01:06 Music Intro 
02:00 What is Thinking Energy
07:55 Emotion on Cognitive Function  
22:25 How Emotions Evolve  
27:55 Positive Outcomes of High EQ

What is Thinking Energy?

"Thinking energy" refers to the mental resources or cognitive capacity required to engage in various cognitive processes, such as attention, perception, memory, problem-solving, decision-making, and reasoning.

  • When thinking energy is high, individuals tend to be more alert, focused, and able to sustain attention on tasks. 
  • When thinking energy is low or depleted, cognitive processes can be compromised. 
  • Fatigue, multitasking, or overwhelming demands can deplete thinking energy and lead to decreased cognitive performance.

Emotions and Thinking Energy

Emotions can have both positive and negative effects on cognitive functioning and the allocation of thinking energy. 

  • Attentional Focus: Emotions can influence the allocation of attention, diverting cognitive resources towards the emotion-inducing stimuli or thoughts. For example, when experiencing strong emotions such as anger or fear, attention may become more focused on the source of those emotions.
  • Cognitive Load: Intense or prolonged emotional states can increase cognitive load, requiring more mental effort and resources to manage and process emotions.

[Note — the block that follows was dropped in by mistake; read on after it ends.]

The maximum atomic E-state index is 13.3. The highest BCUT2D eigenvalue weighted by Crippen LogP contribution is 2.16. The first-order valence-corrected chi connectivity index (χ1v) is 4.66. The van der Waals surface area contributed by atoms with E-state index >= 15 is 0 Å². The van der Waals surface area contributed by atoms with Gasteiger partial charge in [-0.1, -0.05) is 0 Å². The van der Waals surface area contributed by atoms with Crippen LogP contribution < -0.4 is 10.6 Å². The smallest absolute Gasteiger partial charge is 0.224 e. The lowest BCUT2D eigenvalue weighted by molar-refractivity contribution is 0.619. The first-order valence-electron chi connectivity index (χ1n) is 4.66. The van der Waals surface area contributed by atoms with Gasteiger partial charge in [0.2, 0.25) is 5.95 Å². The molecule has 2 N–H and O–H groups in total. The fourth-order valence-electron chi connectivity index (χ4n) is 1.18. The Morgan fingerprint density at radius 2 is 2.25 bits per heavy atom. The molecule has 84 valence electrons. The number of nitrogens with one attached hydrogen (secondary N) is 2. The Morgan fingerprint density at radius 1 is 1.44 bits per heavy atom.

• Interference with Working Memory: Emotions can interfere with working memory, which is responsible for temporarily storing and manipulating information. 
  • Emotional Regulation: The effort required to regulate and manage emotions can consume thinking energy. Engaging in strategies to regulate emotions, such as reappraisal or suppression, may require cognitive resources and impact cognitive performance in other domains.
  • Emotional Influence on Decision-Making: Emotions can significantly influence decision-making processes. Research suggests that emotions can bias judgment and decision-making, potentially leading to suboptimal choices.
  • Emotional Enhancement of Thinking: While emotions can sometimes consume thinking energy, they can also enhance certain cognitive processes. Positive emotions, such as joy or enthusiasm, have been linked to increased creativity, flexibility, and problem-solving abilities.


When we Learned to Process Emotions? 

  • Emotional Modeling Through Mirror Neurons: learn about emotions by observing and imitating their parents or caregivers. 
  • Emotional Contagion: Babies can "catch" the emotions they observe in others… they may become more likely to experience positive emotions themselves.
  • Social Referencing: As babies grow and develop, they start to rely on social referencing to understand ambiguous or uncertain situations. They look to their parents or caregivers for cues on how to respond emotionally to unfamiliar people, objects, or events.
  • Emotional Regulation: Babies also learn about emotional regulation through emotional modeling. When caregivers consistently provide comfort and soothing in response to a baby's distress, the baby begins to learn how to self-soothe and regulate their own emotions. 
  • Emotional Responsiveness: When parents consistently respond to their baby's emotions with sensitivity and empathy, it helps the baby feel understood, validated, and secure. This, in turn, contributes to the development of healthy emotional regulation skills.


For many of us, we never learned or were taught how to regulate our emotions.